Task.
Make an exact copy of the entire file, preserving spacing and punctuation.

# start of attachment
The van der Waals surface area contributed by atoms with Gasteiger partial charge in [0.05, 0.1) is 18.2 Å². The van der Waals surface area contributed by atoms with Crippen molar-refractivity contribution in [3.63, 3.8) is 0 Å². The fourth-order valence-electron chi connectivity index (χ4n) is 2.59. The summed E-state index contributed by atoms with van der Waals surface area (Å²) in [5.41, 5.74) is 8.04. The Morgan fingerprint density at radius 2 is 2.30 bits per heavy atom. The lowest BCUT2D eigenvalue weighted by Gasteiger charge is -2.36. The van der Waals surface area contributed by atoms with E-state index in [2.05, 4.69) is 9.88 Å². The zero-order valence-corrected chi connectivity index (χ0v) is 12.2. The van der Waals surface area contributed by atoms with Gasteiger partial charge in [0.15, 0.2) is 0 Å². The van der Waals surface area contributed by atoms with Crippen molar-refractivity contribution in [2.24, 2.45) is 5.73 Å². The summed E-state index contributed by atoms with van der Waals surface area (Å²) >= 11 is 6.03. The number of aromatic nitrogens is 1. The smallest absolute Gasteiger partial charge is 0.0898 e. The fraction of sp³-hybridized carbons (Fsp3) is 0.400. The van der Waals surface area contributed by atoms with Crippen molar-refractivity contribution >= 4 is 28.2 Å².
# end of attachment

The van der Waals surface area contributed by atoms with Gasteiger partial charge in [0.05, 0.1) is 18.2 Å². The van der Waals surface area contributed by atoms with Crippen molar-refractivity contribution in [3.63, 3.8) is 0 Å². The fourth-order valence-electron chi connectivity index (χ4n) is 2.59. The summed E-state index contributed by atoms with van der Waals surface area (Å²) in [5.41, 5.74) is 8.04. The Morgan fingerprint density at radius 2 is 2.30 bits per heavy atom. The lowest BCUT2D eigenvalue weighted by Gasteiger charge is -2.36. The van der Waals surface area contributed by atoms with E-state index in [2.05, 4.69) is 9.88 Å². The zero-order valence-corrected chi connectivity index (χ0v) is 12.2. The van der Waals surface area contributed by atoms with Gasteiger partial charge in [0.15, 0.2) is 0 Å². The van der Waals surface area contributed by atoms with Crippen molar-refractivity contribution in [2.24, 2.45) is 5.73 Å². The summed E-state index contributed by atoms with van der Waals surface area (Å²) >= 11 is 6.03. The number of aromatic nitrogens is 1. The smallest absolute Gasteiger partial charge is 0.0898 e. The fraction of sp³-hybridized carbons (Fsp3) is 0.400. The van der Waals surface area contributed by atoms with Crippen molar-refractivity contribution >= 4 is 28.2 Å².